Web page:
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Cotton vs. Synthetic Clothes?

New York
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Cotton vs. Synthetic Clothes?

I'm travelling to Botswana and Zambia in mid September. I'm looking for clothes to bring and I'm getting conflicting info, which is better in the hot climate? Any info is most appreciated

New York
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1. Re: Cotton vs. Synthetic Clothes?

Personally, I like 100% cotton. I have some “high tech” polyester and even though it’ll be a dry heat, I still don’t like the feel of the synthetic. Good luck with your trip

Windsor, California
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2. Re: Cotton vs. Synthetic Clothes?

I agree that cotton is the most comfortable in the hot weather, but if there is a chance that you might get wet or get caught in the rain, the new micro fibers are the best. When I was in Bots this spring, we got caught in a couple of rain storms. The cotton khaki's too forever to dry (shame on me for not putting on all the rain gear) but the micro fiber pants I got, dried much quicker (less time sitting in wet pants!). They also stayed alot cleaner for some reason.

Seattle, Washington
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3. Re: Cotton vs. Synthetic Clothes?

I took a variety of lightweight clothes to Botswana/Zambia in November. If I were to pack for the same trip again, I would bring:

- ExOfficio underwear, lightweight synthetic pants with zip-off legs, super lightweight cotton shirts, floppy hat with brim, bandana.

- REI sun shirt (lightweight, nylon, spf 30). This is super-cool because the fabric is lightweight and has lots of vents.

- Lucy.com shorts - lightweight, synthetic. These are very comfortable, cool, and dry quickly.

One issue with lightweight cotton is that it's not usually very sunburn-resistant. The synthetic stuff often has an SPF factor. Also, I took lightweight SmartWool socks. These were a lifesaver because I could wear them with sandals when I started getting blisters and my feet didn't get hot at all.

I would avoid regular cotton t-shirts (too heavy, take too long to dry, hard to wash). Also the "buzz off" mosquito repellant clothing line didn't work for me at all in terms of discouraging bugs. I wouldn't pay extra for buzz off. However, I treated a bunch of clothes with anti-mosquito treatment (Sawyer Permethrin Military Treatment) before leaving home and that seemed to work great, with no smell after drying.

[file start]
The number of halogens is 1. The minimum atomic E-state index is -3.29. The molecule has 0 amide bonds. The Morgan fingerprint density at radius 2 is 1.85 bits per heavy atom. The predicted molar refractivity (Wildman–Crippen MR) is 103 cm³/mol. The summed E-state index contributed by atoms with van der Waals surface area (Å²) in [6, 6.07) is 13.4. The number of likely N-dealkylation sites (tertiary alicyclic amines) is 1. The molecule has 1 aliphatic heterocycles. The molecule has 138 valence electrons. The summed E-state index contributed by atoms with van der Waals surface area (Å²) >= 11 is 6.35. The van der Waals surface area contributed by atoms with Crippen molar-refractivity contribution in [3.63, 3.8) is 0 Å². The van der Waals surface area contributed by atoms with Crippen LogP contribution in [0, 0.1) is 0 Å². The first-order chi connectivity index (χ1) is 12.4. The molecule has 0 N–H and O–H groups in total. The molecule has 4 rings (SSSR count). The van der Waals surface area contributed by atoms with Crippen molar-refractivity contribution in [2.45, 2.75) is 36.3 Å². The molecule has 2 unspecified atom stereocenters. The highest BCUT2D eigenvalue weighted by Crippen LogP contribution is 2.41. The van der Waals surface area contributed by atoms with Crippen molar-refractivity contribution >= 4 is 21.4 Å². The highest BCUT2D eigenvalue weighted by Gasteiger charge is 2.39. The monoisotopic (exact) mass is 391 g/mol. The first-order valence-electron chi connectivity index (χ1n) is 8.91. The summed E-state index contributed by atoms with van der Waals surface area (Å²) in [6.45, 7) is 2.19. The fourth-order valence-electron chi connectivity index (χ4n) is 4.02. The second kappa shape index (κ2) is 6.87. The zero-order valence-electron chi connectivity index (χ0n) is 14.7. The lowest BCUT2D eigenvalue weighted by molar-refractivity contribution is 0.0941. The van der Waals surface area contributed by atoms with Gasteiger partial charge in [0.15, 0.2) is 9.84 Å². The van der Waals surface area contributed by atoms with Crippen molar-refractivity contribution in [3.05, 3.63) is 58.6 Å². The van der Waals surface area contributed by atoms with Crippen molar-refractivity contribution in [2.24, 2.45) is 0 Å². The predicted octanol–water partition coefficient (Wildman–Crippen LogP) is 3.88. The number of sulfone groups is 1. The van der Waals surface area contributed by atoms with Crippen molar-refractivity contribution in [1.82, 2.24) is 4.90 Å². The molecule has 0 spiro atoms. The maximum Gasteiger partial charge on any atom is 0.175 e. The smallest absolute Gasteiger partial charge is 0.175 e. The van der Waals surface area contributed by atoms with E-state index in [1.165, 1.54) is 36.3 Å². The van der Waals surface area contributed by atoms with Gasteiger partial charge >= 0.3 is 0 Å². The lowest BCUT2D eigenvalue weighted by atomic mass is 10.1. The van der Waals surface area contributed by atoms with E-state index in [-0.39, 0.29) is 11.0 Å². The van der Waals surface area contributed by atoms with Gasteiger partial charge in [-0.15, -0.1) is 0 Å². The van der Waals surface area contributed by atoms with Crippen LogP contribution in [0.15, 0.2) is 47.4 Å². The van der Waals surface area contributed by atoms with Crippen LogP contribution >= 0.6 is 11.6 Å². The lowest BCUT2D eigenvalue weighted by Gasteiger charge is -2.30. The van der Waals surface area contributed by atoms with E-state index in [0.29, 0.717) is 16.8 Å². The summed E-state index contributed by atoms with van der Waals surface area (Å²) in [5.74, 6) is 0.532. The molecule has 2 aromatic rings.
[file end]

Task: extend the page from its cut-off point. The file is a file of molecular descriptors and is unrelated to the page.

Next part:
I mention brand names above to help with specifics if you're doing research, but other brands with similar features would probably work just as well.

Random tip: bring lots of wet wipes (baby wipes type, not antibacterial) if spending much time out in the bush/on safari. These were really handy for removing sunscreen/bug repellant before reapplying. Otherwise I would have ended up with like 3 layers of each on per day - ick.


London, United...
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4. Re: Cotton vs. Synthetic Clothes?


After many safaris (and experiments with different types of clothing) I've settled on natural fabrics (linen, cotton, silk, cashmere, or some combination thereof) for everything except outerwear -- I have a safari jacket which is a cotton/high-tech blend so it sheds water but doesn't feel plasticky or make that irritating rustling noise that synthetics tend to do, as well as some fleeces.

One thing I'd suggest is looking for seersucker -- it comes in khaki striped as well as the classic blue, and is wonderful for keeping cool. It's very lightweight and the crinkles ensure that it doesn't stick to you the way normal cotton fabrics can do. Plus it's already wrinkled so no worries about wrinkling (though it drove the laundresses at one of my camps to distraction as they thought they were doing something wrong and they kept trying to iron the wrinkles out!). Preppy shops like Brooks Brothers, Eddie Bauer, LL Bean and Ralph Lauren are good sources for seersucker.



New York
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5. Re: Cotton vs. Synthetic Clothes?

Thanks for all your advice---I've settled on a mix but I will definatly bring more cotton. We're off in 3 weeks and am looking forward to a trip of a lifetime!

Tempe, Arizona
Destination Expert
for South Africa, Sabi Sand Game Reserve
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6. Re: Cotton vs. Synthetic Clothes?

Maybe your materials from the safari operator told you this - but the camps in Botswana (maybe Zambia, too) will wash your clothing - except for your underwear. So, underwear that will dry quickly is the best because you will be washing it yourself. On the other hand, I did have clients who took OLD underwear, and just left it along way.

7. Re: Cotton vs. Synthetic Clothes?

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